Thursday, January 28, 2016

The Destroyers: Rachel Notley and the NDP’s War on Alberta

by Sheila Gunn Reid
58 pages / 2016

The first book from Ezra Levant's Rebel Media is about the radical background of key members of the new NDP Alberta government. It's a short, important book, and the price is right: they're giving it out for free.

Author Shelia Gunn Reid wants us to understand that, starting with the premier herself, the Alberta government is filled with socialist, communist, and environmental radicals. For example, the premier herself wears a Che Guevara watch. While Che Guevara is a common fashion accessory on college campuses in real life he helped Fidel Castro bring communism to Cuba. As Reid notes, her wristwatch wouldn't be all that alarming on a college student's wrist because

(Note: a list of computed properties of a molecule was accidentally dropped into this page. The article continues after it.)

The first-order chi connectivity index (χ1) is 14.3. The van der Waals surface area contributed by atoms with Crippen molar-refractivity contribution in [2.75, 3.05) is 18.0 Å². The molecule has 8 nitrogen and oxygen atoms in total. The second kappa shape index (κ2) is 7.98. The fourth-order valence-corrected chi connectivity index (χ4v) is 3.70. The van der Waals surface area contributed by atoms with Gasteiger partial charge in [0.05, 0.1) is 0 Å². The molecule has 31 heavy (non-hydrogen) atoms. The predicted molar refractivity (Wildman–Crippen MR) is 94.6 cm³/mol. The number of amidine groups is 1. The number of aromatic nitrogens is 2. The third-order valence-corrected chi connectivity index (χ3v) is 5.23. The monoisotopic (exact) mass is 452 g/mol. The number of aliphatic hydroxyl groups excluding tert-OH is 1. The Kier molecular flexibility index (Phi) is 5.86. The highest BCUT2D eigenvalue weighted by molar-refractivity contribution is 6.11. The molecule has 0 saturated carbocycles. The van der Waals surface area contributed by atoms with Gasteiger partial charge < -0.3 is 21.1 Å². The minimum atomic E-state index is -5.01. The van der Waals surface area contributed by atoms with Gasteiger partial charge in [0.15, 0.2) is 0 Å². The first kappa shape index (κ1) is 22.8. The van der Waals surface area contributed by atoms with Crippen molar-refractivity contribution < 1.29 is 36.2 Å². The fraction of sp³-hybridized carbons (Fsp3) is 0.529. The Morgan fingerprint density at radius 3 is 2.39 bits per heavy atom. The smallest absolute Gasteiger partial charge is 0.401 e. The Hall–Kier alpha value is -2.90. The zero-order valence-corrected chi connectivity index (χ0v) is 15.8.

...those are kids. They're juvenile by definition. But Notley's old enough to be a grandmother, and she still hasn't grown out of her childish campus-style radicalism?
When a 51-year-old premier wears this sort of watch, it is rightfully disturbing. 

Reid continues sharing short biographies of key players, one of which is Brian Topp, the premier's chief of staff. Before taking up his new position he has previously come out against the Keystone XL pipeline, and at one point stated that if it were up to him he would force "fossil-fueled cars out of our cities." Then there is Graham Mitchell, the new chief of staff for Alberta's energy minister, who has trained activists to push for fracking bans. And NDP MLA Rod Loyola, who is an admirer of the late Hugo Chavez, and is on record saying that oil royalties should rise from 9% to as high as 60%.